When assessing an environmental issue, it may be useful and appropriate to evaluate its links with human deaths and illnesses. Although this is difficult, and requires extensive professional analysis, you can begin to spot trends that raise questions worth asking by evaluating patterns of deaths and illness. Or you can use the patterns to confirm or challenge scientific research.
The data for doing this are increasingly available online to reporters and the general public. One of the latest developments is a recent upgrade of the US Centers for Disease Control and Prevention's WONDER data for underlying causes of death. WONDER stands for "Wide-ranging Online Data for Epidemiologic Research."
CDC has added a fifth year to the latest inventory (1999-2003), which helps smooth out the inevitable gyrations in number of deaths in any one location. That's particularly important for cities or counties with lower populations, since just a few deaths can dramatically change the death rate.
In addition, it now takes just minutes to map out the deaths in many ways. Mapping typically makes patterns vastly easier to decipher than using tables or other less-visual methods.
Data for hundreds of individual causes of death can be analyzed by age, race, and gender alone or in combinations for a broad spectrum of geographic settings, including counties, cities of numerous sizes, states, regions, and the country. To help make data comparable, you can "age-adjust" the results, which improves comparisons between, say, a college town and a retirement community.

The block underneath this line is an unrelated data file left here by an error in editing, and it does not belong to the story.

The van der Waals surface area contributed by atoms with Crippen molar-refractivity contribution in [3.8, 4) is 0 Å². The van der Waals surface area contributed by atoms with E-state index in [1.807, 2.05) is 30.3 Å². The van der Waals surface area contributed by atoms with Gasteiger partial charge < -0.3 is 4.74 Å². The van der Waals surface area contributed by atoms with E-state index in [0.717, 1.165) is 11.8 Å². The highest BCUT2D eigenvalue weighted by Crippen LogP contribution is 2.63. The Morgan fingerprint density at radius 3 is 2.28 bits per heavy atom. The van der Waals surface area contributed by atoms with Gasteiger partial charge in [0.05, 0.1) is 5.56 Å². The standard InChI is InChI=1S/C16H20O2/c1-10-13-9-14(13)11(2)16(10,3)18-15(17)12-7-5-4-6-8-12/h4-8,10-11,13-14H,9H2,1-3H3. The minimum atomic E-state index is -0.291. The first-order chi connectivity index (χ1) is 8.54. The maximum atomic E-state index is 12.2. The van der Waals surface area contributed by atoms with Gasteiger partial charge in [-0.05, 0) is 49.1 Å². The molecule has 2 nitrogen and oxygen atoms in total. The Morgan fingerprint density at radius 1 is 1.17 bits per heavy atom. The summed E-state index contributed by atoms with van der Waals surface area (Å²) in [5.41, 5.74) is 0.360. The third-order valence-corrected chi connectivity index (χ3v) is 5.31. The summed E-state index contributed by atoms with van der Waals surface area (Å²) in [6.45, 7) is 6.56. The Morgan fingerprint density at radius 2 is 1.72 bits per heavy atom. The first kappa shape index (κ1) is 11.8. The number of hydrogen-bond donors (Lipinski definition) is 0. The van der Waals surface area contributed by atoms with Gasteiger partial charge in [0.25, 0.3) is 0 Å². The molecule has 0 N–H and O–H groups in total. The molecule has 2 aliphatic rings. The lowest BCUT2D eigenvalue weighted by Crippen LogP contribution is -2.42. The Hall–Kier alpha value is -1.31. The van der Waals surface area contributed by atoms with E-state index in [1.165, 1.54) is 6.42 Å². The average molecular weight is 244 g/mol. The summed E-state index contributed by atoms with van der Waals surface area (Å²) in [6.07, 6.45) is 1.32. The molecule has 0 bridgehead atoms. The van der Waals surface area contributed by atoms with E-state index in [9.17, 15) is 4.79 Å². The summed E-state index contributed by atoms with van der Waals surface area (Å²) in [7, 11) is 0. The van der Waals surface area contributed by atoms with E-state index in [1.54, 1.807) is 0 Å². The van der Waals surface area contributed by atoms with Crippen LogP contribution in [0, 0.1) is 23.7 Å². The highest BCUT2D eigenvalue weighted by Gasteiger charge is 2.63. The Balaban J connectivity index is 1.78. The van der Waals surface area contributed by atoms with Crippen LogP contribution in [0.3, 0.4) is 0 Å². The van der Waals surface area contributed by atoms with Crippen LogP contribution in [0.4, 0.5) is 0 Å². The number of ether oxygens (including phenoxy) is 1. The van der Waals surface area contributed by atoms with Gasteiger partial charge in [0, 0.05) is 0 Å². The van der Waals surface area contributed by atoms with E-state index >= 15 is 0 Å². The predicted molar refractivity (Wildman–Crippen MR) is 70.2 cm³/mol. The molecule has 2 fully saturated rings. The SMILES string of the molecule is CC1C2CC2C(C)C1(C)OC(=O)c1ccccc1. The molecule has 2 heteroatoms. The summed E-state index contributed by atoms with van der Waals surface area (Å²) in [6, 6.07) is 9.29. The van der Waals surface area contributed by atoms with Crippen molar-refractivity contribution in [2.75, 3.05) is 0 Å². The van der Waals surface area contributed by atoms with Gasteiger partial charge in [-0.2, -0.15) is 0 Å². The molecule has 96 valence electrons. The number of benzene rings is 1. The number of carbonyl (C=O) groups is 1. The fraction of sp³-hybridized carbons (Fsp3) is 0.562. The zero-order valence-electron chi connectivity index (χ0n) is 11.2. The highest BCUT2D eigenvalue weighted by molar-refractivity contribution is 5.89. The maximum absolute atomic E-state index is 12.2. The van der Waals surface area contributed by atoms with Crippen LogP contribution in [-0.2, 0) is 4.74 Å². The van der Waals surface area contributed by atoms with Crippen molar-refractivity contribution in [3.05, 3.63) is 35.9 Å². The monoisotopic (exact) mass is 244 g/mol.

In addition to maps, you can also quickly create tables, charts, and graphs, and export data.
Searching for mortality information begins here. 
To start, you'll want to explore the site, so you begin to understand all the terms, as well as codes for states and causes of deaths. When you're ready, conduct a search. You'll get a table of results. Near the top of that page is a bar you can click to create a map or chart. With either choice, you'll be able to set up the final product in a number of ways. This also will take some experimentation to figure out what works best for your needs.
Keep in mind when using this data that weaknesses remain in the system. For instance, a doctor's selection of a specific code for a death can vary around the country. Also, for some causes of death, the total number of deaths is so small, particularly in a low-population city or county, that the data are considered unreliable, and labeled accordingly. In addition, it appears that deaths along the US-Mexico border may not be fully recorded in US records, since these areas often have very low rates, despite other indicators that suggest these populations aren't as healthy as the low rates indicate.
The full WONDER Web site is here.  It contains many other resources for health data and information.